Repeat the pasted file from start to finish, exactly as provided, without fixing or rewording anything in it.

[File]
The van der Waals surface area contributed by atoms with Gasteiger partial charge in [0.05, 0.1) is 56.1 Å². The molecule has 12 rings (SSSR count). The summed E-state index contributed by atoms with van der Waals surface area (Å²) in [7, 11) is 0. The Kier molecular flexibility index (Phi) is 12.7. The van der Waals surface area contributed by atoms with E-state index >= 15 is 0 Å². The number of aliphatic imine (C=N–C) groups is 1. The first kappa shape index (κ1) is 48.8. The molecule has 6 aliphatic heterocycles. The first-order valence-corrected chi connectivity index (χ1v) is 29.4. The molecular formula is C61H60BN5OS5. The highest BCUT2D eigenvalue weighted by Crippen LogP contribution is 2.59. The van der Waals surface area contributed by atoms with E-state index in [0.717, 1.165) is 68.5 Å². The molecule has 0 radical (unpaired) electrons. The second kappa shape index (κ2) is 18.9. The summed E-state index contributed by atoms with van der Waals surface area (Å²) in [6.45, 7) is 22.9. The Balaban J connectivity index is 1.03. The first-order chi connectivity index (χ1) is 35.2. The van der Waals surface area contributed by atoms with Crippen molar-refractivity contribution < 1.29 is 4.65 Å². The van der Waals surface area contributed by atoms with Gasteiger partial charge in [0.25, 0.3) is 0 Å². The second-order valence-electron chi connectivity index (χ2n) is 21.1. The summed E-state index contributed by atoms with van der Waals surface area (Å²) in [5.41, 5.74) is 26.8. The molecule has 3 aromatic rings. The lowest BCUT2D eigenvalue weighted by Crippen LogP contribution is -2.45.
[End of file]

The van der Waals surface area contributed by atoms with Gasteiger partial charge in [0.05, 0.1) is 56.1 Å². The molecule has 12 rings (SSSR count). The summed E-state index contributed by atoms with van der Waals surface area (Å²) in [7, 11) is 0. The Kier molecular flexibility index (Phi) is 12.7. The van der Waals surface area contributed by atoms with E-state index >= 15 is 0 Å². The number of aliphatic imine (C=N–C) groups is 1. The first kappa shape index (κ1) is 48.8. The molecule has 6 aliphatic heterocycles. The first-order valence-corrected chi connectivity index (χ1v) is 29.4. The molecular formula is C61H60BN5OS5. The highest BCUT2D eigenvalue weighted by Crippen LogP contribution is 2.59. The van der Waals surface area contributed by atoms with E-state index in [0.717, 1.165) is 68.5 Å². The molecule has 0 radical (unpaired) electrons. The second kappa shape index (κ2) is 18.9. The summed E-state index contributed by atoms with van der Waals surface area (Å²) in [6.45, 7) is 22.9. The Balaban J connectivity index is 1.03. The first-order chi connectivity index (χ1) is 35.2. The van der Waals surface area contributed by atoms with Crippen molar-refractivity contribution < 1.29 is 4.65 Å². The van der Waals surface area contributed by atoms with Gasteiger partial charge in [0.25, 0.3) is 0 Å². The second-order valence-electron chi connectivity index (χ2n) is 21.1. The summed E-state index contributed by atoms with van der Waals surface area (Å²) in [5.41, 5.74) is 26.8. The molecule has 3 aromatic rings. The lowest BCUT2D eigenvalue weighted by Crippen LogP contribution is -2.45.